The best psychic reader in the world?

Mini-Science logo Guest columnist Joe Schwarcz is the Director of McGill’s Office for Science and Society.  His talk “Science and the Paranormal”  opens the 2010 series of Mini-Science, “Pseudoscience: From Quirks to Quacks.”  Mini-Science starts April 7, so register for the series now!

She’s rich.  She’s famous.  And she’s heartless.  Who, but an unfeeling person, would tell the parents of a missing child, without any evidence, that their son is dead?  Sylvia Browne, that’s who.  “The best psychic reader in the world,” as she bills herself.  Well, maybe not quite the best. (more…)

Homeopathy: Illusion, Delusion or Solution?

Mini-Science logo Guest columnist Joe Schwarcz, Director of McGill’s Office for Science and Society, puts the sense back into common sense. On April 7, his talk “Science and the Paranormal”  opens the 2010 series of Mini-Science, “Pseudoscience: From Quirks to Quacks.” Space is limited; register now for Mini-Science 2010.

Living in New York City can undoubtedly be stressful.  So it is not too surprising that in many a pharmacy you’ll find “New York Stress Tabs.”  The label describes the product as a “homeopathic lozenge designed to manage daily stresses related to sleep, work, relationships, travel, hangover, over-indulgence and pre-menstrual syndrome.”  The instructions suggest that a lozenge be dissolved in the mouth and that the process be repeated hourly as needed.  New York must indeed be a very stressful place.

What magical ingredients can accomplish these wonderful stress-relieving feats?  The label reveals the presence of aconite and strychnine, two classic poisons!  (more…)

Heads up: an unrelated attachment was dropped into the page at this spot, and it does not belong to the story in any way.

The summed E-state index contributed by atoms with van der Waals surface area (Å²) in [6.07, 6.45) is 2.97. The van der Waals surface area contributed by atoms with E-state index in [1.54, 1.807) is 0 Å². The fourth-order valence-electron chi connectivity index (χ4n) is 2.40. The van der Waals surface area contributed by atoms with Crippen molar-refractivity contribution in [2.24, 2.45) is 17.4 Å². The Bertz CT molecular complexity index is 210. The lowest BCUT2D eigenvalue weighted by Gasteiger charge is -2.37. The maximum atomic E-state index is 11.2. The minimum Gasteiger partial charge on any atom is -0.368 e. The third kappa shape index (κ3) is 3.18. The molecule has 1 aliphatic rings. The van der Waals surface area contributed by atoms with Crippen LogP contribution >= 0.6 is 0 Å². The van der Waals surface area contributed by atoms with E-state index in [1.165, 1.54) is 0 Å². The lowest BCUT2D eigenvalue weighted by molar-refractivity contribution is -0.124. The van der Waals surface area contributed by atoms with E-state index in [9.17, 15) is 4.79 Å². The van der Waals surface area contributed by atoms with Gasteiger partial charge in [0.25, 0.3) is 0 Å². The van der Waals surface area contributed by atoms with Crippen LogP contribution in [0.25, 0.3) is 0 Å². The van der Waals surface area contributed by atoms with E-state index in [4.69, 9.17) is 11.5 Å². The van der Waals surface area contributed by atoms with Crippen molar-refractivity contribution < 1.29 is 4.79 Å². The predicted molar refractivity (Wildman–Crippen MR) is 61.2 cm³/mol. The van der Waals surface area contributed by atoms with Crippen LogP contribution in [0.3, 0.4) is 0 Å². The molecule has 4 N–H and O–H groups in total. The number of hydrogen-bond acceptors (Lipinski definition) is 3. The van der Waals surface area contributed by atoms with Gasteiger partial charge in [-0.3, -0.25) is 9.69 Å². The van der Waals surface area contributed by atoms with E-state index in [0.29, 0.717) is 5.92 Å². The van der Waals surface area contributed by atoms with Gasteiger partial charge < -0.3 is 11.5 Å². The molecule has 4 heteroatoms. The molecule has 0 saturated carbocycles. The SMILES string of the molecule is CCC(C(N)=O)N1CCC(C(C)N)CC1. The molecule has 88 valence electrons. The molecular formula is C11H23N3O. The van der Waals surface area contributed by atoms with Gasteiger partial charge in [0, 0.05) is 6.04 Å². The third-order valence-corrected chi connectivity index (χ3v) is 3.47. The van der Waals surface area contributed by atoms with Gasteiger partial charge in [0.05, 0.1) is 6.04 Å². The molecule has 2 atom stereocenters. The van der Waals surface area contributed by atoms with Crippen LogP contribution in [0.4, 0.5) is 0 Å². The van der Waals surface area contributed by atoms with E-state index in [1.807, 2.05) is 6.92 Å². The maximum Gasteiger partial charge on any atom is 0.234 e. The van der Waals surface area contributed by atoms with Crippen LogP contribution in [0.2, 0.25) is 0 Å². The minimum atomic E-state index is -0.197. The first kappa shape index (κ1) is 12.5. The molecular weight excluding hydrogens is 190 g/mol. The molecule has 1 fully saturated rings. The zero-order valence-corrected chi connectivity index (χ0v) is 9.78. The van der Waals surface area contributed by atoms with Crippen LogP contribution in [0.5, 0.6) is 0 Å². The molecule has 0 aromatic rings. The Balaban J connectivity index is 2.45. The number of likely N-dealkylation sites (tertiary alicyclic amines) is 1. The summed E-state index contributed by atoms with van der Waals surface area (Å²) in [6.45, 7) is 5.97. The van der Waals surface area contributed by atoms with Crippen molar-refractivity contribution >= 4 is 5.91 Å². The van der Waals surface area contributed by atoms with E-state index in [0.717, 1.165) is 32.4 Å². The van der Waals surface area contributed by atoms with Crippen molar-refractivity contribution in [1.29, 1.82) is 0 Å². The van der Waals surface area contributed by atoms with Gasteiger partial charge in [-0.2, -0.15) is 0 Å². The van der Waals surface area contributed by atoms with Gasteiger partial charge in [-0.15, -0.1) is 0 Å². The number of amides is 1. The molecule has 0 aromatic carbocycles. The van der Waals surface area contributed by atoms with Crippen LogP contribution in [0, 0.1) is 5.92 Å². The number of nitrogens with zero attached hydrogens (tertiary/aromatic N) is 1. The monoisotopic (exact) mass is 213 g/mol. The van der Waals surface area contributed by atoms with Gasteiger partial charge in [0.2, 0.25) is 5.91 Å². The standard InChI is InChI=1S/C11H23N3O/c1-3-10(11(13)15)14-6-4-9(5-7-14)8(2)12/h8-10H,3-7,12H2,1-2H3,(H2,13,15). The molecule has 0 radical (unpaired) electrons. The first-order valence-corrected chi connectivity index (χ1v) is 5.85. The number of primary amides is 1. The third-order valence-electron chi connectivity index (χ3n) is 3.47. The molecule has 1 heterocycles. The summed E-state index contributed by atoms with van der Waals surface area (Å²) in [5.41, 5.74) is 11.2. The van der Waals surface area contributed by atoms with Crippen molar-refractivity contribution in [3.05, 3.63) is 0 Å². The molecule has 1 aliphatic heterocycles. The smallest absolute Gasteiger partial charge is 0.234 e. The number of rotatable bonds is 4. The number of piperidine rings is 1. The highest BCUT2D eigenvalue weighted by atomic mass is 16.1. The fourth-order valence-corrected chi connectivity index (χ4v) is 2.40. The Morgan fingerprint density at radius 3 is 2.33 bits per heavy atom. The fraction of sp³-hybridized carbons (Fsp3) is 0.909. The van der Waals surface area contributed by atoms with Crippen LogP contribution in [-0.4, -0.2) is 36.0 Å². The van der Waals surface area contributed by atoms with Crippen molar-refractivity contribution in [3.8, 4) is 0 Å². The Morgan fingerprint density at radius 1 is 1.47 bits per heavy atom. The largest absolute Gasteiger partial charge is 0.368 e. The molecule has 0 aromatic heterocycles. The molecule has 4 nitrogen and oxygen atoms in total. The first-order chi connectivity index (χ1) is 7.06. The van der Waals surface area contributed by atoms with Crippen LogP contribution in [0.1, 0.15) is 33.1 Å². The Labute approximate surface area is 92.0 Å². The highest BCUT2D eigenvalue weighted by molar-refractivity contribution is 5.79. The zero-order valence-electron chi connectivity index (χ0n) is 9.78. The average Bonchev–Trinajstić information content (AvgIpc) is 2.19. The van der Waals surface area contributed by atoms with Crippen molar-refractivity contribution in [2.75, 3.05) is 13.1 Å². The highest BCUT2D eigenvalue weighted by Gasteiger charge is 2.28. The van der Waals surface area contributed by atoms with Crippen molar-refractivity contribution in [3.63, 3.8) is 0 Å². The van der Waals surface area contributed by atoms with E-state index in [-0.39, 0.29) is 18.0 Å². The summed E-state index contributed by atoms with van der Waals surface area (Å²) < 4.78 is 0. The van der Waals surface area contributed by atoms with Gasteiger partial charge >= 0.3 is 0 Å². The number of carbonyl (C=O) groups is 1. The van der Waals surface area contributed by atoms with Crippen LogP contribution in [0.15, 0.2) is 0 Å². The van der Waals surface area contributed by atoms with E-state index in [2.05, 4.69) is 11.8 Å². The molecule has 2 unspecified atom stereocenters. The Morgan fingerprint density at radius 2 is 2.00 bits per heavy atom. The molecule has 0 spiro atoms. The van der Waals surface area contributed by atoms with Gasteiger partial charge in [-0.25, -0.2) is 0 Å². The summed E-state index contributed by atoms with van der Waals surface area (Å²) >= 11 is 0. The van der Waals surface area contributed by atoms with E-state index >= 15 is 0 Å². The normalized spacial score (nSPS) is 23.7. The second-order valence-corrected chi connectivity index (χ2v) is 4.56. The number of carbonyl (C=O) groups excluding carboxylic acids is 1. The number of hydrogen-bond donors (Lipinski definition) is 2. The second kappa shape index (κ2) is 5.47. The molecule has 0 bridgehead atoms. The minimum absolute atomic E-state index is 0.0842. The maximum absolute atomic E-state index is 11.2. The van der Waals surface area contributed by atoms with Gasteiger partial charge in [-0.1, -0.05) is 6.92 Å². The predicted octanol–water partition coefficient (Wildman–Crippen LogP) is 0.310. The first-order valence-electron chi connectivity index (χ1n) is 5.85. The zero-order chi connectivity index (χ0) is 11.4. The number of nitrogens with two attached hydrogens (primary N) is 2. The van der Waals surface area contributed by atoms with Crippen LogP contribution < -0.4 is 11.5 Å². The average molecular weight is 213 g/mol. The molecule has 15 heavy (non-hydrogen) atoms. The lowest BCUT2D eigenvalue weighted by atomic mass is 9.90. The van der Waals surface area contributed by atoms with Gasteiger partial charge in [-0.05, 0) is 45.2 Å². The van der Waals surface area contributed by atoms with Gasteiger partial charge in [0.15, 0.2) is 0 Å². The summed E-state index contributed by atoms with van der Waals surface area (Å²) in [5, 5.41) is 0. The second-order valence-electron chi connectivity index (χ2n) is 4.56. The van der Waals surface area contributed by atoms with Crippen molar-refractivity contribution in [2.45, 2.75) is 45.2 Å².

Bending Spoons and Bending Minds

Mini-Science logoGuest columnist Joe Schwarcz, Director of McGill’s Office for Science and Society, puts the sense back into common sense. On April 7, his talk “Science and the Paranormal”  opens the 2010 series of Mini-Science, “Pseudoscience: From Quirks to Quacks.”  Mini-Science registration opens March 1.

Everyone should go to a magic convention at least once in their lives.  You’ll be fooled and entertained as coins vanish, selected cards rise out of decks and ten dollar bills float in mid-air in front of your eyes.  But most important, you’ll never look at the world the same way again.  Frankly, I can’t think of a better way to foster critical thinking than to be fooled by the honest charlatans at a magic convention. (more…)

Monosodium Glutamate: Fact vs Fiction

Logo: Office for Science & Society

Sometimes beliefs are converted into fact by repetition alone. We constantly hear of people who avoid monosodium glutamate (MSG) for fear of being struck by “Chinese Restaurant Syndrome.” Restaurants have taken to posting signs declaring that “no MSG added” has been added to their food in a bid to pacify customers. This in spite of the fact that numerous controlled double-blind studies have failed to show the existence of “Chinese Restaurant Syndrome.” (more…)

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